Science for a Blue Planet

Featuring cutting-edge work, discoveries, and challenges of our scientists, our partners, and the larger conservation science community.

Science News: Guiding Renewable Energy, Celebrating Climate Legislation, and much more

Earth from space, credit: NOAA.

Biden Signs Landmark Climate Bill

On August 16th, 2022 President Biden signed the Inflation Reduction Act into law. Although it’s not perfect, it is the biggest, most important piece of federal climate legislation to date. It encompasses clear and actionable policy to drive the needed investment to decarbonize our economy emissions. Importantly, the bill clearly prioritizes equity and nature-based climate solutions, two of Point Blue’s own priorities. Read more from our CEO, Mani Oliva, here.

Photo: Earth from space. Credit: NOAA.

The Power of Community Scientists

A central goal at Point Blue is to monitor and address the ongoing biodiversity loss crisis, and one project that does just that is Soundscapes to Landscapes (S2L). Citizen scientists are a key component and they help by conducting field work (placing and retrieving sound recorders throughout Sonoma County), and identifying bird calls in the sound recordings to help train automated computer models that predict bird species presence. Private landowners are also considered citizen scientists by allowing the S2L team to access their properties. This project helps to increase the pace and scale of biodiversity monitoring not only by engaging the community, but also by implementing machine learning of audio recordings and integrating satellite data to analyze bird diversity over the landscape at a county-wide scale. In a recent publication in Citizen Science: Theory and Practice, lead project coordinator Rose Snyder and team members share lessons learned on involving the community in this ambitious study. S2L engaged 259 volunteers who contributed 8,390 hours over five years. Read our publication brief here, the full publication here, or a recent article in Fast Company here.

Photo: Audio moth sound recorder being put out at Sugarloaf Ridge State Park in Sonoma County, CA. Credit: Lishka Arata.

The Winds of Change Guided by Science

Clean energy, such as wind and solar, is key to creating a healthy future and reducing atmospheric carbon levels before major tipping points occur. We are currently providing rigorous science to decision makers to help guide placement of offshore wind turbines and help ensure marine life can thrive. We’ve been working with the Ocean Protection Council to provide in-depth scientific review and new modeling approaches to help guide how, when, and where offshore wind energy is installed so that it is not in significant conflict with marine wildlife. Part of this process has involved our collaboration with the Patrick J McGovern Foundation to improve how to work with large datasets. Read more about that collaboration here. We’ve also produced guiding reports for the Humboldt County and Morro Bay offshore areas as well as an overall assessment of all offshore areas of California.

Photo: Offshore wind energy infrastructure. Credit: Aaron Crowe, Flickr Commons.

Intermountain Shorebirds?

Did you know that the Pacific Flyway, one of the 9 global bird migration routes, includes 11 states in the US? When asked, most might correctly name the coastal states of Washington, Oregon, and California. But  Idaho, Montana, Wyoming, Utah, Colorado, New Mexico, Arizona, and Nevada are all part of the flyway as well! A vast network of saline lakes, freshwater wetlands, grasslands, and agricultural areas in these states provide critical stepping stones for migratory shorebirds during the most vulnerable portions of their annual life cycle: migration. With partners at the National Audubon Society, we noticed that the data for how shorebirds are using the intermountain regions of all 11 Pacific Flyway US states has been lacking over the past 30 years. With support from the US Fish and Wildlife Service we are embarking on an epic five-year “road trip” to fill in these data gaps. This work is especially pertinent now with extreme drought conditions persisting across much of the western US. Keep your eye out for snippets from the journey on our social media channels as well as reports and findings along the way.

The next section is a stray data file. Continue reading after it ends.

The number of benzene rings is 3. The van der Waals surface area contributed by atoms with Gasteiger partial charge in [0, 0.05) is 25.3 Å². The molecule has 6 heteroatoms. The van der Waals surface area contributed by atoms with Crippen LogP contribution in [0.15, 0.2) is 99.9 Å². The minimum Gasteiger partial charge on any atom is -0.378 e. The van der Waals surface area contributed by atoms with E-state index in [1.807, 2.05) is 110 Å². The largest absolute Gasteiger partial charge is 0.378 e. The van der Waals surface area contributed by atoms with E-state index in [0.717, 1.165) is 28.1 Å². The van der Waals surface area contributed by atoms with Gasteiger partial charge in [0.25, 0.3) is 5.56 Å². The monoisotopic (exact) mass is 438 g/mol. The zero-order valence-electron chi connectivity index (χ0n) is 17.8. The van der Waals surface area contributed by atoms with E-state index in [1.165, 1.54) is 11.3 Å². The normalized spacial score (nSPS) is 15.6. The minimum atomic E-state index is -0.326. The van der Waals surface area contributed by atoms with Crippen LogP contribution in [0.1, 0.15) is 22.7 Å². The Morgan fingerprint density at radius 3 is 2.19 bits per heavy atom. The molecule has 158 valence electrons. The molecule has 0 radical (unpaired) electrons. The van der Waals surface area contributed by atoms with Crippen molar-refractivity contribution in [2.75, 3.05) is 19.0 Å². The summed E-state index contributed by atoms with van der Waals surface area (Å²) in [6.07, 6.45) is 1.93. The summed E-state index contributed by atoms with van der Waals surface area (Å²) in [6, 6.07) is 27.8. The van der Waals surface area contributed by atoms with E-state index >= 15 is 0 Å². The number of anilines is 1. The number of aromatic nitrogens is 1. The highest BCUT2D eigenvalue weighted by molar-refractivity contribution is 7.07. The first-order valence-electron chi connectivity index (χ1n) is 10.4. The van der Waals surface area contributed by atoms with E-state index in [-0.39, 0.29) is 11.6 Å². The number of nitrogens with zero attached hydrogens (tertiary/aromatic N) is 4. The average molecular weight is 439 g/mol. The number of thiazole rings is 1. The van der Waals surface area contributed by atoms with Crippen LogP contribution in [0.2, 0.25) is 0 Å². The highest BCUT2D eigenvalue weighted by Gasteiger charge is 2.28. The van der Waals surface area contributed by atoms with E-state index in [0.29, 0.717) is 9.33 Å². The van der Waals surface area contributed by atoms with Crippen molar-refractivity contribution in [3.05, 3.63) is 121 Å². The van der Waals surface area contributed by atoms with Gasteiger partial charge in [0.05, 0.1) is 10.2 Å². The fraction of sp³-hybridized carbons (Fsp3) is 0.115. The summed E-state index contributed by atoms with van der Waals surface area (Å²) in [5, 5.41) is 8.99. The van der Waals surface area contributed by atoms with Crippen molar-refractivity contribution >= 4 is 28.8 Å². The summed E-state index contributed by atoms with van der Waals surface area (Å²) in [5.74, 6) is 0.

Photo: Shorebirds along the Salton Sea. Credit: Lishka Arata.

News Bites

New Central Valley Joint Venture Video. A new short film illustrates the Central Valley Joint Venture’s collaborative approach, vital to ensuring resilient bird populations in the Central Valley and the whole Pacific Flyway for future generations. It features some of Point Blue’s shorebird work in action. Take 13 minutes to watch the video and let us know what you think!

Research at Sea. This summer was the 19th year of at-sea research and monitoring through the ACCESS Partnership, a collaboration between NOAA National Marine Sanctuaries and Point Blue. Check out the ACCESS Facebook and Instagram to see amazing photos and videos of sights like whales breaching. Data from this long-term study contribute to saving whales from ship strikes, reducing whale entanglements, protecting wildlife hotspots, tracking ocean acidification, and documenting the effects of climate change.

39th Year at Mono Lake. Check out this new 2-minute field report from our latest drone-based California Gull survey at Mono Lake. Our nearly 40 year long data set has helped to inform lake water management and continues to do so today.

New Resource Alert: Tending the Edges. Our partners at the Marin County Resource Conservation District just released a beautifully illustrated guide to planting hedgerows, landscape features designed specifically to attract pollinators. Point Blue was happy to provide review and input for this useful rangeland tool. It’s available in both English and Spanish.


Find upcoming events and recordings of our past ones on our events page here.